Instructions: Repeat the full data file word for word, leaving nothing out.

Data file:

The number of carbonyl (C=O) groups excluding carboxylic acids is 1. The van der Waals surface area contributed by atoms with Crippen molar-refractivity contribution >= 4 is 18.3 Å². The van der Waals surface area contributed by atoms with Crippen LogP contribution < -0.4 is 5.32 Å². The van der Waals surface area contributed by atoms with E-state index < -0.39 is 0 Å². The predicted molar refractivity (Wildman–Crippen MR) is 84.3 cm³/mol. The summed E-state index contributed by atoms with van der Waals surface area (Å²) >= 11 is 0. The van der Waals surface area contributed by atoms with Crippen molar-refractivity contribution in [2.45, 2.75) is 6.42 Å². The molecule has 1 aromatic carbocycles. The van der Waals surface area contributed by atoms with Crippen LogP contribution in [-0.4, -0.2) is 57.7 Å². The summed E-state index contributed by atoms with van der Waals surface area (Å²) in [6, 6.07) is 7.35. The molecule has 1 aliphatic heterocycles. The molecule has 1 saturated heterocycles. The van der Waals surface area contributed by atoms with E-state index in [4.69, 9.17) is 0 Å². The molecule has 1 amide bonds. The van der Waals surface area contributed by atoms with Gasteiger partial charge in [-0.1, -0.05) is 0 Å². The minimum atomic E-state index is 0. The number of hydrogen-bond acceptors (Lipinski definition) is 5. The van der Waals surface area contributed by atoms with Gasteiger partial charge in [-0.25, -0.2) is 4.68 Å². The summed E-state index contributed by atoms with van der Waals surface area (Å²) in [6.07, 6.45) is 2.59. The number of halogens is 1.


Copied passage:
The number of carbonyl (C=O) groups excluding carboxylic acids is 1. The van der Waals surface area contributed by atoms with Crippen molar-refractivity contribution >= 4 is 18.3 Å². The van der Waals surface area contributed by atoms with Crippen LogP contribution < -0.4 is 5.32 Å². The van der Waals surface area contributed by atoms with E-state index < -0.39 is 0 Å². The predicted molar refractivity (Wildman–Crippen MR) is 84.3 cm³/mol. The summed E-state index contributed by atoms with van der Waals surface area (Å²) >= 11 is 0. The van der Waals surface area contributed by atoms with Crippen molar-refractivity contribution in [2.45, 2.75) is 6.42 Å². The molecule has 1 aromatic carbocycles. The van der Waals surface area contributed by atoms with Crippen LogP contribution in [-0.4, -0.2) is 57.7 Å². The summed E-state index contributed by atoms with van der Waals surface area (Å²) in [6, 6.07) is 7.35. The molecule has 1 aliphatic heterocycles. The molecule has 1 saturated heterocycles. The van der Waals surface area contributed by atoms with E-state index in [4.69, 9.17) is 0 Å². The molecule has 1 amide bonds. The van der Waals surface area contributed by atoms with Gasteiger partial charge in [-0.1, -0.05) is 0 Å². The minimum atomic E-state index is 0. The number of hydrogen-bond acceptors (Lipinski definition) is 5. The van der Waals surface area contributed by atoms with Gasteiger partial charge in [-0.25, -0.2) is 4.68 Å². The summed E-state index contributed by atoms with van der Waals surface area (Å²) in [6.07, 6.45) is 2.59. The number of halogens is 1.